'Bad' fats

Readers, various vocal cardiologists such as Dr Malhotra, now believe that saturated fats are unfairly demonised by the medical profession, and believe that they are important and don't cause the damage to our arteries of which they have long-since been accused. However, until a long-term clinical study has proven otherwise, we are choosing to follow the Mediterranean diet, focusing on 'good' fats. 

A diet which is high in saturated and trans fats can lead to high cholesterol in the blood and to coronary heart disease, which is where the heart’s arteries become restricted due to fatty build-up.


Current government dietary advice is that an average man should eat no more than 30g of saturated fat each day, and the average woman no more than 20g. We, however, try to eat considerably less than this.


There is a school of thought that saturated fats have been unfairly demonised, but many heart charities and the NHS are reluctant to change their guidelines until more research is carried out.


  • Sources of saturated fat:

Processed meats like sausages, ham, burgers, fatty meat, hard cheeses including cheddar, whole milk, cream, butter, lard, ghee, suet, palm oil and coconut oil.


Trans fats should be avoided. While some naturally occurring trans fats are found in some dairy, such as creams and cheeses, and some meats, including beef, lamb and mutton, artificial trans fats should be given a wide berth. They occur when vegetable oils are ‘hydrogenated’, a process where hydrogen is added to harden the oils and make them semi-solid. These fats are often used in frying and baking and the process is sometimes used by the food industry to give food a longer shelf life. Foods containing hydrogenated fats will almost certainly contain trans fats.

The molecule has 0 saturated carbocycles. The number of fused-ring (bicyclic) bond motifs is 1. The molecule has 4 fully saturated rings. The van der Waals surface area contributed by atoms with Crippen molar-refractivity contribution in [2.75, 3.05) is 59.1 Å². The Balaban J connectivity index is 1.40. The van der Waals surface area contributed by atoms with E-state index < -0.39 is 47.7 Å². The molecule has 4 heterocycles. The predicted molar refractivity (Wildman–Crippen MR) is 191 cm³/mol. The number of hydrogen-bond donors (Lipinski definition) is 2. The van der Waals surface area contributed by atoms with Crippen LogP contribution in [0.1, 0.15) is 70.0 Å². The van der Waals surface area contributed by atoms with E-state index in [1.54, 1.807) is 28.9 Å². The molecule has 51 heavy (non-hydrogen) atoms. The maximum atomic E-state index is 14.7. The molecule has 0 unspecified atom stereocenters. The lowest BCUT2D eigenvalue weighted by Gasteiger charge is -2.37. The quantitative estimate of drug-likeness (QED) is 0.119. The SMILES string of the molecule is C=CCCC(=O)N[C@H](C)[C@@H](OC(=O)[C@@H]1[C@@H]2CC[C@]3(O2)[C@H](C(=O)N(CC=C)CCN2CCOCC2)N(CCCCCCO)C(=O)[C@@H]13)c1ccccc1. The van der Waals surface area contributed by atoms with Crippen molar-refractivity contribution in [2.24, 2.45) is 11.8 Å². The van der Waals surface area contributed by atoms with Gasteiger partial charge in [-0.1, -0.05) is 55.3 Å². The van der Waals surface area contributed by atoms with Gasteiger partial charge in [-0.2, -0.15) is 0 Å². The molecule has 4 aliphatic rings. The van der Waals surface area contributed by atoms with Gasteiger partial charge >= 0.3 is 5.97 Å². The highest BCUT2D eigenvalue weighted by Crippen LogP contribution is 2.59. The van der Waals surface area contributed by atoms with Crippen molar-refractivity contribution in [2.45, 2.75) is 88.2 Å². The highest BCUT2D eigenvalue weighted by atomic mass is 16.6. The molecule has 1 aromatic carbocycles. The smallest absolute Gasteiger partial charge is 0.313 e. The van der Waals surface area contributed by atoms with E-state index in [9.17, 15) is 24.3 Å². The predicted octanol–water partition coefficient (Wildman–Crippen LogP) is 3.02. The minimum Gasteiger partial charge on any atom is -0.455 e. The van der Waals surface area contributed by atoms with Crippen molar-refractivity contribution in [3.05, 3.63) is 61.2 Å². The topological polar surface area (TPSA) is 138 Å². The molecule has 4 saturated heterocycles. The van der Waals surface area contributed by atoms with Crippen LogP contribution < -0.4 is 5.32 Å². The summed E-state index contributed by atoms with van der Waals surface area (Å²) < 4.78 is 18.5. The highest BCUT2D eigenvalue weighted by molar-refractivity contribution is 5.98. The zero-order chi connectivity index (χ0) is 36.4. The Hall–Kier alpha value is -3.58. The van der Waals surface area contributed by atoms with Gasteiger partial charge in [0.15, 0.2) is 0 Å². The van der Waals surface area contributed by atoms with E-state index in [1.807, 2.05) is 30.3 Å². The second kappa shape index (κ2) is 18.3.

Trans fats increase your risk of heart disease and stroke by increasing the bad cholesterol and lowering the good cholesterol in your blood. They also increase your chance of developing type-2 diabetes.


  • Sources of trans fats:

Fried foods, takeaways, snacks like biscuits, cakes or pastries and hard margarines.

Coconut oil

Not strictly a 'bad fat', coconut oil has become a huge deal recently, with some food bloggers pedalling it as a miracle substance, perfect for everything from protein balls and fried eggs, to eye bags and teeth whitening.


It has subsequently been found to have an enormously high saturated fat content – more than butter, and the same as beef dripping, according to the American Heart Association.


Despite widespread wonderful health claims, some researchers say the claims are unfounded and themselves claim coconut oil is actually deficient in the essential fatty acids we need and so is worse for us than lard or palm oil.


Due to the high saturated fat content, unproven health and nutrition claims, widespread counter claims and the expense to buy it, we have personally decided not to use it in our diet.


All fats contain 9kcal per gram, so in excess all fats, good and bad, can make us put on weight.


*Source: British Dietetics Association